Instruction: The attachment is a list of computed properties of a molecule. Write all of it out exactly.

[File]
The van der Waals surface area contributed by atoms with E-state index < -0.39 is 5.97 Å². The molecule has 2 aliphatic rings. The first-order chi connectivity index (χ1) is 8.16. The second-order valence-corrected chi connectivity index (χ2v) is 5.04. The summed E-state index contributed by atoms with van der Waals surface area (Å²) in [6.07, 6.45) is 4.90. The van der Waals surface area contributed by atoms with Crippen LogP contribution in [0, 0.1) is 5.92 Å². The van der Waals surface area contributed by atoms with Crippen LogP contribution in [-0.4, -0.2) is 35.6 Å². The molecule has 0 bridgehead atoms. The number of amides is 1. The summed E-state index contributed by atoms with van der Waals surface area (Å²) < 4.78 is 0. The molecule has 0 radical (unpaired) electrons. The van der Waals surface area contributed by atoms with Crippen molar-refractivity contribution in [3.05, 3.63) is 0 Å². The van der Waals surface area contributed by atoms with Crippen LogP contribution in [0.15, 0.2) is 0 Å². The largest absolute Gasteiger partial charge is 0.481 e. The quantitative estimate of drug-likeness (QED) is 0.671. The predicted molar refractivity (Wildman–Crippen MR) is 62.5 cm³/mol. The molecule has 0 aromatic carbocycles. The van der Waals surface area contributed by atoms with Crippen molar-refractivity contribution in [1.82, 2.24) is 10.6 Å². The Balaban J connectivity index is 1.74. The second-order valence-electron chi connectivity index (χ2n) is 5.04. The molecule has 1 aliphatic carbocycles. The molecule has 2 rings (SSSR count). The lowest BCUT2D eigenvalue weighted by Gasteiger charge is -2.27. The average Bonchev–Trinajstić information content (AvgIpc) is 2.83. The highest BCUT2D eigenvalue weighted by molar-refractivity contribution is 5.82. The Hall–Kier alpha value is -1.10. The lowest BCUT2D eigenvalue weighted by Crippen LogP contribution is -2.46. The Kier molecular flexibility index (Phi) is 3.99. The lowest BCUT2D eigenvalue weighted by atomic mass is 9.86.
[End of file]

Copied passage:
The van der Waals surface area contributed by atoms with E-state index < -0.39 is 5.97 Å². The molecule has 2 aliphatic rings. The first-order chi connectivity index (χ1) is 8.16. The second-order valence-corrected chi connectivity index (χ2v) is 5.04. The summed E-state index contributed by atoms with van der Waals surface area (Å²) in [6.07, 6.45) is 4.90. The van der Waals surface area contributed by atoms with Crippen LogP contribution in [0, 0.1) is 5.92 Å². The van der Waals surface area contributed by atoms with Crippen LogP contribution in [-0.4, -0.2) is 35.6 Å². The molecule has 0 bridgehead atoms. The number of amides is 1. The summed E-state index contributed by atoms with van der Waals surface area (Å²) < 4.78 is 0. The molecule has 0 radical (unpaired) electrons. The van der Waals surface area contributed by atoms with Crippen molar-refractivity contribution in [3.05, 3.63) is 0 Å². The van der Waals surface area contributed by atoms with Crippen LogP contribution in [0.15, 0.2) is 0 Å². The largest absolute Gasteiger partial charge is 0.481 e. The quantitative estimate of drug-likeness (QED) is 0.671. The predicted molar refractivity (Wildman–Crippen MR) is 62.5 cm³/mol. The molecule has 0 aromatic carbocycles. The van der Waals surface area contributed by atoms with Crippen molar-refractivity contribution in [1.82, 2.24) is 10.6 Å². The Balaban J connectivity index is 1.74. The second-order valence-electron chi connectivity index (χ2n) is 5.04. The molecule has 1 aliphatic carbocycles. The molecule has 2 rings (SSSR count). The lowest BCUT2D eigenvalue weighted by Gasteiger charge is -2.27. The average Bonchev–Trinajstić information content (AvgIpc) is 2.83. The highest BCUT2D eigenvalue weighted by molar-refractivity contribution is 5.82. The Hall–Kier alpha value is -1.10. The lowest BCUT2D eigenvalue weighted by Crippen LogP contribution is -2.46. The Kier molecular flexibility index (Phi) is 3.99. The lowest BCUT2D eigenvalue weighted by atomic mass is 9.86.